“Whatever you do, do it with elegance” – so reads the motto of ballerina Helena Lehmann and she seems to follow it with every fiber of her heart and every inch of her body. At the age of four, Helena tried her first steps into the world of ballet and worked for many years as ballet dancer in Odessa National Academic Opera and Ballet Theater in Ukraine. When she moved to Germany, she discovered pole dancing. And now she is working with her artistic performance “Helena Vertical Dance” all over the world.
1. Helena how long have you been doing pole? What is your story?
I started with pole dancing five years ago and I loved it from the first moment. Even though it was not easy for me to climb up on the pole at first . Ballet dancers are flexible and have strong legs, but no power in the arms… But I had a vision: to combine pole dancing with my ballet skills and to create an artistic performance to beautiful lyrical music. Nothing could stop me from my dream! I was on “fire”, and I wanted to learn fast. That is why I decided, beside my work as a ballet dancer, to take private pole lessons at least three times a week. I also went regularly to the Gym to work on my strength. I just kept practicing, kept this vision in mind and already after four months I had my first professional performance in Germany!
2. What challenges did you have when you just started your artistic career in pole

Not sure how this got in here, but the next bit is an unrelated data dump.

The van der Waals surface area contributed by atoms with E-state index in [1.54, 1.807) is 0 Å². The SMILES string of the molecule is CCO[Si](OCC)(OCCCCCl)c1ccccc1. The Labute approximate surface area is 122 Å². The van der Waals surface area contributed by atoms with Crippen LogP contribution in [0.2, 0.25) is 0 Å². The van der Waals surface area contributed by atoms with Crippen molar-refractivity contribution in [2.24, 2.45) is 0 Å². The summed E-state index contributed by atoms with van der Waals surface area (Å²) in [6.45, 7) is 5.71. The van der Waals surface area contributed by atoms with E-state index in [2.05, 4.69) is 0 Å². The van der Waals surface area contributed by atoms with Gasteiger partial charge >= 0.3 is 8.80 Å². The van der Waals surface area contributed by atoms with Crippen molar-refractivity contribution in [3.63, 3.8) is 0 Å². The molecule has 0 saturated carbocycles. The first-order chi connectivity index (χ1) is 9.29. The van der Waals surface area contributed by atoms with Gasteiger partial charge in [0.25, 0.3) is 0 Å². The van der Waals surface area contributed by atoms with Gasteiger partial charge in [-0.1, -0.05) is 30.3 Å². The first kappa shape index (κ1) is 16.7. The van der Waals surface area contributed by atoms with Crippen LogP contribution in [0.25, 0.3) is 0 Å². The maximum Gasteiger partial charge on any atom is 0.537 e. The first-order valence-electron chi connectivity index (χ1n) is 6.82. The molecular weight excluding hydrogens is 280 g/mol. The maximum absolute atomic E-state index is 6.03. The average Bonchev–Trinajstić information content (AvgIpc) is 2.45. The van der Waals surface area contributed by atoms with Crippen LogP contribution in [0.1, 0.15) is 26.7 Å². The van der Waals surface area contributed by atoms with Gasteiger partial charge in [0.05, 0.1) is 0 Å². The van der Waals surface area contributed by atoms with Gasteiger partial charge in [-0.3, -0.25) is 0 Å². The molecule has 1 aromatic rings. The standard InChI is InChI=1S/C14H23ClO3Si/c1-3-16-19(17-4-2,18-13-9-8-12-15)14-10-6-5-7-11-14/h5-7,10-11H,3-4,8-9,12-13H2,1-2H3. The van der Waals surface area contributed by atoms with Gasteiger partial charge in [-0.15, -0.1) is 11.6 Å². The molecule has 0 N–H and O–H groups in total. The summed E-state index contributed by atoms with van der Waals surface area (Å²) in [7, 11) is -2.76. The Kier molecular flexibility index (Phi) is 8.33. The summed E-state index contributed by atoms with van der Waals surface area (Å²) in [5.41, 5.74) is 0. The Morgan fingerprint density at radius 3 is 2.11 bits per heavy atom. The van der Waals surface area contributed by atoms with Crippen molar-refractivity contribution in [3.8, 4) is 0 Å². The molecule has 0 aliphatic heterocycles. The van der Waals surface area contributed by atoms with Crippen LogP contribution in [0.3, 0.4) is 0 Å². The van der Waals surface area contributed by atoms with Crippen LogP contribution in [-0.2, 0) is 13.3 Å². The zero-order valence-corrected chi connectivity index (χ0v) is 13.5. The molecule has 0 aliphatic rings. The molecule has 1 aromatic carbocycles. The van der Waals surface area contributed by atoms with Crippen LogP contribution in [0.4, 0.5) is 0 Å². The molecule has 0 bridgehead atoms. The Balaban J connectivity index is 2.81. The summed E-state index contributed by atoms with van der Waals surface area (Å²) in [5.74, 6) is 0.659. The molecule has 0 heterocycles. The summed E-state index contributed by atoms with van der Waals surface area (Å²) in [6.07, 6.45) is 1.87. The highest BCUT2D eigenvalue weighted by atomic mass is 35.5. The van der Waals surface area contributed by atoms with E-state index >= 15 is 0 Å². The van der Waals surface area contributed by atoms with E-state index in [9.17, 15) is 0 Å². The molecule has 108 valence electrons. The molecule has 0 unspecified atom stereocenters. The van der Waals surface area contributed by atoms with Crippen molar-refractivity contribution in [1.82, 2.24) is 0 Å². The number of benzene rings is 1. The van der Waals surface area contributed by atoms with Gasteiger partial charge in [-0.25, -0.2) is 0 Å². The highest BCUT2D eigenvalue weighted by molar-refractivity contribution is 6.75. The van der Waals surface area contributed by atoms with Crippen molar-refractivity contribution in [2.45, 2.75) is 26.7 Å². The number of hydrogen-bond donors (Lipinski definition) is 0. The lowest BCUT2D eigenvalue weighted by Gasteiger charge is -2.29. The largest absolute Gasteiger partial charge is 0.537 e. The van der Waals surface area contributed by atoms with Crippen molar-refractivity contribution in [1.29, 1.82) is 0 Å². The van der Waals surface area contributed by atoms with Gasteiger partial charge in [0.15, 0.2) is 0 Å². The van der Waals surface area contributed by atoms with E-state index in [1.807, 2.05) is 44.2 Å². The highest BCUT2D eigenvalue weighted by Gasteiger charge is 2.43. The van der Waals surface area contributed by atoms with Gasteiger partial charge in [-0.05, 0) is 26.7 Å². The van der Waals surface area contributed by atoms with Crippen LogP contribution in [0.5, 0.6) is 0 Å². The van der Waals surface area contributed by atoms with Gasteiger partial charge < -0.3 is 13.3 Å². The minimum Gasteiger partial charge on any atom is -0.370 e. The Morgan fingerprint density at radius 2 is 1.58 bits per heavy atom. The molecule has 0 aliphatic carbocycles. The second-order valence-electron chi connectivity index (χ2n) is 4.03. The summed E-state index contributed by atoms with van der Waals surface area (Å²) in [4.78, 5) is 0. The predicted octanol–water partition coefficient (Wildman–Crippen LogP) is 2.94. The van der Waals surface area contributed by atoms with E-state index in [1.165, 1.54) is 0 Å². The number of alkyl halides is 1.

My challenge was to be so good at what I do, that it would be accepted and seen as an artistic performance. Back then the German Variety scene was very skeptical about pole dancing. When I presented my artistic performance, I chose to call it “Vertical Dance” not “Pole Dance”. Otherwise, some producers or agencies would not even have looked at it. Now I am very happy to see that pole dancing is accepted and seen as an art in many different types of shows and events.
Featured photo and this photo by Gerhard Grossberger
3. How is your creative work process when you prepare your performances?
Everything starts with the music… I find a music piece which inspires me and listen to it many times while I am visualizing a choreography… I see it in pictures, kind of like drawing a sketch in my mind of a future performance. Then I create three or four combinations of different pole tricks and try them on a part of the music where they could fit. In the end I combine all these pieces with a dance choreography. I practice until it gets “smooth” and fits perfectly to the music. If I take a song with lyrics, first of all I listen to the meaning of the words, so I can transform it into a dance. I like to change songs, so I can keep my feelings “fresh”. I also work with live music quite often, the band and I we play and perform together and the result can be truly magical .